The summer months are full of sunshine and while that’s usually a positive thing there is a down side. The sun can cause burns and damage from UV radiation. Sunburns are painful and too much exposure to UV rays can put one at risk for skin cancer, according to American Cancer Society. The UV rays from the sun can also cause premature aging. The damage the sun causes to the skin is make clear in this photo of a 69 year truck driver experienced 28 years of sun exposure and UV rays on the left side of his face.
The damaging effects the sun can have on our skin is evident. So how can we protect ourselves from the UV radiation of the sun?
- Avoid sun exposure/Seek shade: the easiest and most surefire way to avoid UV rays.
- Cover skin with clothing: Clothing is a good way to block out the UV radiation and prevent sunburns. Wear a hat to shade the face. Baseball hats protect the face but leave the neck and ears exposed so a hat with a larger brim is recommended.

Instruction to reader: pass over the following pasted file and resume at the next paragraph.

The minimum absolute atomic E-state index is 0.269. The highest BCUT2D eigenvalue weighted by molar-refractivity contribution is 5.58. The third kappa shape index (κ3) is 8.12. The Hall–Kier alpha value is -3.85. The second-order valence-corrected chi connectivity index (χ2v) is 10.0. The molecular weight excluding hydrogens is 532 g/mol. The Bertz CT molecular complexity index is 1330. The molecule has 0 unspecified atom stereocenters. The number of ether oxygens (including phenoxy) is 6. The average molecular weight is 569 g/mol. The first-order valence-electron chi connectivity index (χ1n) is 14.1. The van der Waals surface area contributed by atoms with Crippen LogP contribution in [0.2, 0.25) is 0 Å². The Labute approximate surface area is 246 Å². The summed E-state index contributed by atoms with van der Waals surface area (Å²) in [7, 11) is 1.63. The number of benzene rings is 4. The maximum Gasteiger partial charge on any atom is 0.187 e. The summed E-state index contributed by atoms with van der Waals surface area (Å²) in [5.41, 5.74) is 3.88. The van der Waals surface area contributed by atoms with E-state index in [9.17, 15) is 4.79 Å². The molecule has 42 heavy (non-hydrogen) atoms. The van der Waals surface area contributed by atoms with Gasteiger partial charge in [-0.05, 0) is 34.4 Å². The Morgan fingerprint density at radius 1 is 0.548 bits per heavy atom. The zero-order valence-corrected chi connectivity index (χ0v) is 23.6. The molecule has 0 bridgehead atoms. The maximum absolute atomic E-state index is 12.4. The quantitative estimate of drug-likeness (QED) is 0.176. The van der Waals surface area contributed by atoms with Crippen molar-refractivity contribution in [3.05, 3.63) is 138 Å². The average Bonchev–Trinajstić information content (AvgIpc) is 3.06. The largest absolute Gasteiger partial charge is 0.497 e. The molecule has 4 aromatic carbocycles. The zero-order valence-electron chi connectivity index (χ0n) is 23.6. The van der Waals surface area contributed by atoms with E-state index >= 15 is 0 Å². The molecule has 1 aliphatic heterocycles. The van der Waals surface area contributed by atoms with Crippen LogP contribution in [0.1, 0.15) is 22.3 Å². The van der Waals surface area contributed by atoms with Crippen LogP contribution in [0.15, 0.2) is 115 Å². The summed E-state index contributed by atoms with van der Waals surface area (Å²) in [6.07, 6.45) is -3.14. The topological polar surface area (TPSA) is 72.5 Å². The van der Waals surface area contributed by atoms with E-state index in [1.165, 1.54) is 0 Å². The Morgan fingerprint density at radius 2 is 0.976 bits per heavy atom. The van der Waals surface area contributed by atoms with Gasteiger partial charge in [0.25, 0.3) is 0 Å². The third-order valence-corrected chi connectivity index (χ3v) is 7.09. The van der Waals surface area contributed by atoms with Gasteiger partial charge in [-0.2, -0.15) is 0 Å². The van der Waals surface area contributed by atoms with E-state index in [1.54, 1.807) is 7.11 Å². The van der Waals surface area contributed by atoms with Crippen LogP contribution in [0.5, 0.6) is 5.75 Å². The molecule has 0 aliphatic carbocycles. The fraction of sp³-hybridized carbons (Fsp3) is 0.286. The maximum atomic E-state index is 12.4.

- Wear Sunscreen: the most obvious solution but there are some technicalities. Make sure the sunscreen has an SPF of at least 30, protects against UVA and UVB rays, and it is applied every few hours (more often if the person is swimming) Keep in mind that sunscreen is not a shield against the sun it is more of a screen and even when applied properly UV rays can still get through. Check the expiration date on your sunscreen before using it.
When applying an SPF 30 sunscreen correctly, you get the equivalent of 1 minute of UVB rays for each 30 minutes you spend in the sun. So, 1 hour in the sun wearing SPF 30 sunscreen is the same as spending 2 minutes totally unprotected.
- Avoid tanning beds: Tanning beds produce the same harmful UVA and UVB rays as the sun. Tanning bed use has been linked with an increased risk of melanoma, especially if it’s started before a person is 30.
Pay extra attention to children as they burn more easily and tend to spend more time outdoors. Remember to reapply sunscreen every few hours on exposed skin. Teach children about the dangers of too much sun exposure and make sunscreen application a habit.
Photo and information courtesy: New England Journal of Medicine